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Lemania (originally called Lugrin) was a historic Swiss ebauche movement and complicated watch manufacturer. It is now called Manufacture Breguet and is part of Breguet in the Swatch Group.

Foundation by Alfred Lugrin

Alfred Lugrin (1858-1920) established a workshop to manufacture "mécanismes en tous genres", specifically "répétitions, chronographs, compteurs, quantièmes, rattrapantes, arréts de secondes, etc." in l'Orient-de-l'Orbe in 1884. Lugrin had previously worked at Jaeger-LeCoultre in nearby Le Sentier. He found quick success based on his inventiveness (as reflected by dozens of patents), access to talented watchmakers in the Vallée de Joux, and location between Geneva and the Jura triangle. Lugrin advertised heavily through the 1890s, gaining many clients throughout Switzerland and becoming a viable competitor for the nearby Le Brassus workshop of Louis-Elisée Piguet. Lugrin and Piguet remain leaders in the field of complicated movements to the present day as Manufacture Breguet and Manufacture Blancpain, respectively.

By 1893, Lugrin had built a true factory with hydraulic power, enabling him to produce ebauches and invest in modern lathes and other machines. Lugrin's movements were marked with his initials "A.L." along with a star and anchor positioned in a cross or heart.

After the turn of the century, Lugrin was increasingly focused on repetition and chronograph complications. These earned him a gold medal in Milan in 1906 and Berne in 1914. Many Lugrin movements also included advanced calendar functions, including windowed day and month and moon phase. His chronographs often included rattrapante functions.

The company was known as A. Lugrin & Cie. by 1908 but the company was not officially registered as such until January 13, 1913. It was reorganized as a Société Anonyme on March 12, 1918. Société Anonyme de la Fabrique d'Horlogerie Lugrin was initially capitalized with 150,000 francs and absorbed the assets of A. Lugrin & Cie, which was deleted from the register in 1919. Lugrin had long had a branch in La Chaux-de-Fonds and this was officially registered by Lugrin S.A. in 1920.

Lemania Watch Co.

Alfred Lugrin died on December 27, 1920, leaving the firm to his son in law, Marius Meylan. Lugrin only added Meylan to management at the end of his life, and the official registration did not appear until March, 1921.

Lugrin had registered the Lemania brand on March 14, 1906, and used it specifically for repeater watches in the pre-war era. Chronographs without repetition were specifically not branded using the Lemania name. Lemania refers to the French name for Lake Geneva, Lac Léman, though the company rarely used the acute mark above the e in official advertisements or publications.

But the Lemania brand name was also used by Louis Mermin of Geneva in later years. Mermin registered his firm in 1915 and originally used the Astoria brand, renaming the company Fabrique Lemania in 1918. He specialized in wristwatches and pendant watches in the latest styles for export. Lugrin published a notice in 1923 that it intended to enforce its ownership of the name. Before action could be taken, Mermin's company failed and was deleted from the commercial register in August 1924. One month before this, on July 30, Meylan re-registered his family firm as Fabrique d'Horlogerie Lemania Lugrin S.A. (Lemania Watch Co. Lugrin Limited).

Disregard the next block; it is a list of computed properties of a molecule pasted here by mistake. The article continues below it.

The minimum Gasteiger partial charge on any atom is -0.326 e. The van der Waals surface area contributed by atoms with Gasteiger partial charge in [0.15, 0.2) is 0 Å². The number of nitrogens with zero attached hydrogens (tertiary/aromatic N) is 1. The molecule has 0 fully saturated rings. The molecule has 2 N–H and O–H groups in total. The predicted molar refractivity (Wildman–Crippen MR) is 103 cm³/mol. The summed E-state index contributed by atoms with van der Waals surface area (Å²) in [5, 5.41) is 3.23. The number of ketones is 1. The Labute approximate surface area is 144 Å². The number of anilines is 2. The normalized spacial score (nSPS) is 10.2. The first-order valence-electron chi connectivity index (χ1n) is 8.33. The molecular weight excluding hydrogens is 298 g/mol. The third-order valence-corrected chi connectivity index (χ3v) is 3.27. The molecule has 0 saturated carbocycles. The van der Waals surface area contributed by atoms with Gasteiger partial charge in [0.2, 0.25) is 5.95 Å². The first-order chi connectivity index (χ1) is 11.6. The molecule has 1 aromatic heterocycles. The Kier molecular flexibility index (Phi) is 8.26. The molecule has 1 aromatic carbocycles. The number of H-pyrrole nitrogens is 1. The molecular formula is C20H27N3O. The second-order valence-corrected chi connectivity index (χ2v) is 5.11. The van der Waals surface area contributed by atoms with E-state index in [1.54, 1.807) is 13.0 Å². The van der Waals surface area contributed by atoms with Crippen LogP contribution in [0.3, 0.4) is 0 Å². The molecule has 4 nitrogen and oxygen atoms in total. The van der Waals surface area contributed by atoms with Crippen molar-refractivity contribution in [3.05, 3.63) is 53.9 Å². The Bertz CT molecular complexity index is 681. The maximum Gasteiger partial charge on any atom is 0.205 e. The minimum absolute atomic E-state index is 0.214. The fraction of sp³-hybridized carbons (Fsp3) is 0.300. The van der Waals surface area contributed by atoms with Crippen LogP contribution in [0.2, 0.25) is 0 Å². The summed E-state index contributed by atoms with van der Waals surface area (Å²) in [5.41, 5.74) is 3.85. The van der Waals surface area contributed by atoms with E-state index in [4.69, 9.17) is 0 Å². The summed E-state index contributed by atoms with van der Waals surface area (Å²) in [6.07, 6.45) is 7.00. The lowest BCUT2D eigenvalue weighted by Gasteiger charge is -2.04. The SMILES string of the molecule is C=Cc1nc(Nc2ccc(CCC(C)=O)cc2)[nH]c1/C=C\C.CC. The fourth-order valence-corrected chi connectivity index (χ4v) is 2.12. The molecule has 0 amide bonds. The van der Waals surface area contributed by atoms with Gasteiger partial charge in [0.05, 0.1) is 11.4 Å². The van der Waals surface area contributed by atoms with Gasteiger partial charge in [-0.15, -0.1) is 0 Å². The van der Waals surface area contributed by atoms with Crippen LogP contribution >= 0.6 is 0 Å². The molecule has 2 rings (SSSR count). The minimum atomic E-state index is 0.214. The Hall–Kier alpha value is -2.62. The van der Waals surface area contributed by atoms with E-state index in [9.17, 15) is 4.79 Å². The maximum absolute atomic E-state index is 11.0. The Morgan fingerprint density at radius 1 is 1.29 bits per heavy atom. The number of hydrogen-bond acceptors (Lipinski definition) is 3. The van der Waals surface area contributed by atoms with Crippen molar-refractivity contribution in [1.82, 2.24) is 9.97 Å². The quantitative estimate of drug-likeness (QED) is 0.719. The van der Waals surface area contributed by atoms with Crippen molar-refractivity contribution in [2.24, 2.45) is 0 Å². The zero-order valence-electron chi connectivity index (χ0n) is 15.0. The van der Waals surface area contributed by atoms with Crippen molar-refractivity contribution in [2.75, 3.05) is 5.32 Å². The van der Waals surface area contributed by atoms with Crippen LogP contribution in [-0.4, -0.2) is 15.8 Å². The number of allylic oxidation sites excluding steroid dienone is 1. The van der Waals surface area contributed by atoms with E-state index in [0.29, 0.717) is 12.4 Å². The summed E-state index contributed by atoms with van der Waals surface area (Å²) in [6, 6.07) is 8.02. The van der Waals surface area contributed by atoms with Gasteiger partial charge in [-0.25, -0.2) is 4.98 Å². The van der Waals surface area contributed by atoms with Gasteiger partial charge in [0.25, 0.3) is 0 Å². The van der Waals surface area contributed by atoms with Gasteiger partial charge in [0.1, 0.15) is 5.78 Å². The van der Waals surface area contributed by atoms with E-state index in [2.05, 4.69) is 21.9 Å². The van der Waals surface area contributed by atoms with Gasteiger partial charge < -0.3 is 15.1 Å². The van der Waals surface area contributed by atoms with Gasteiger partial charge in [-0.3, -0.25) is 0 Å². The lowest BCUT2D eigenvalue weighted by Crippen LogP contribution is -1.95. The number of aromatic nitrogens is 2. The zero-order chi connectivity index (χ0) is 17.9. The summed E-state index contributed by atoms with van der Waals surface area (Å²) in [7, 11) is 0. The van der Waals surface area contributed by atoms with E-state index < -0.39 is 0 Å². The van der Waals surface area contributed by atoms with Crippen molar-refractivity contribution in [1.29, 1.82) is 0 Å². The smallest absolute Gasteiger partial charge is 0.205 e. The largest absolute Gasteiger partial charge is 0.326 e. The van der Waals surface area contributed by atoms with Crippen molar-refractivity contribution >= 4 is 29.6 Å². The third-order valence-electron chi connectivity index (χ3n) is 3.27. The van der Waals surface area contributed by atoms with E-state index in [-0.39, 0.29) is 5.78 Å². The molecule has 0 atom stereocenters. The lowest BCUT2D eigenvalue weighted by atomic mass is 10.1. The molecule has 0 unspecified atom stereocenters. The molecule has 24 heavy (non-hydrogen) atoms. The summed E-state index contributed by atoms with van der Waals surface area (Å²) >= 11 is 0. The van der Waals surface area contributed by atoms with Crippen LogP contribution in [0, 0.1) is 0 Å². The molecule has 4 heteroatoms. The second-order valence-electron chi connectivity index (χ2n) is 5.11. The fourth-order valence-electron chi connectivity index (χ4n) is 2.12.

The La Chaux-de-Fonds branch was closed in 1932, with Lemania Lugrin focused in the Vallée de Joux from that point on. The Lugrin name gradually disappeared from use and was gone from advertisements starting in the 1940s.

Merger with Tissot and Omega

In 1932 Lemania, Omega, and Tissot joined to form the SSIH group. Meylan welcomed Paul Tissot and Gustave Brandt as administrators of Lemania Lugrin on December 12, 1934.

In close collaboration with Omega great chronograph calibres were created.

The Lemania Calibre 1873 (Omega Calibre 861) became particularly famous with the Omega Speedmaster, which in 1962 was selected by NASA for manned space flights and on 21 July 1969 accompanied Neil Armstrong's first steps on the moon. Lemania then worked with Omega to develop a high-quality cam switching automatic chronograph, launching their Cal. 1340 in 1972. This was followed by the 1974 introduction of Cal. 5100.

With the advent of electronic watches in the 1970s the sales of mechanical watches by the SSIH group broke in massively. In 1980 the creditor banks gave Nicolas Hayek the mandate to restructure the group. As part of a management buy-out Lemania was separated by the SSIH Group in 1981 and changed its name to Nouvelle Lemania. In 1992, Nouvelle Lemania was brought under the Groupe Horloger Breguet banner. At this time, the company re-introduced their cam-switching automatic chronograph as Cal. 1350. They constructed a new manufacture in L’Abbaye in 1996.

Breguet was acquired by the Swatch Group in 1999. Over the next decade, the Lemania name was retired, with the company now called Manufacture Breguet. The company primarily produces calibres for Breguet, but many of its products are also used by other Swatch Group brands. Although Lemania's ownership by SSIH brought it very close to ASUAG, Ebauches SA, and SMH/Swatch Group, it was never part of this conglomerate or of ETA, their movement manufacturer.


Lemania has produced many famous movements, including the following: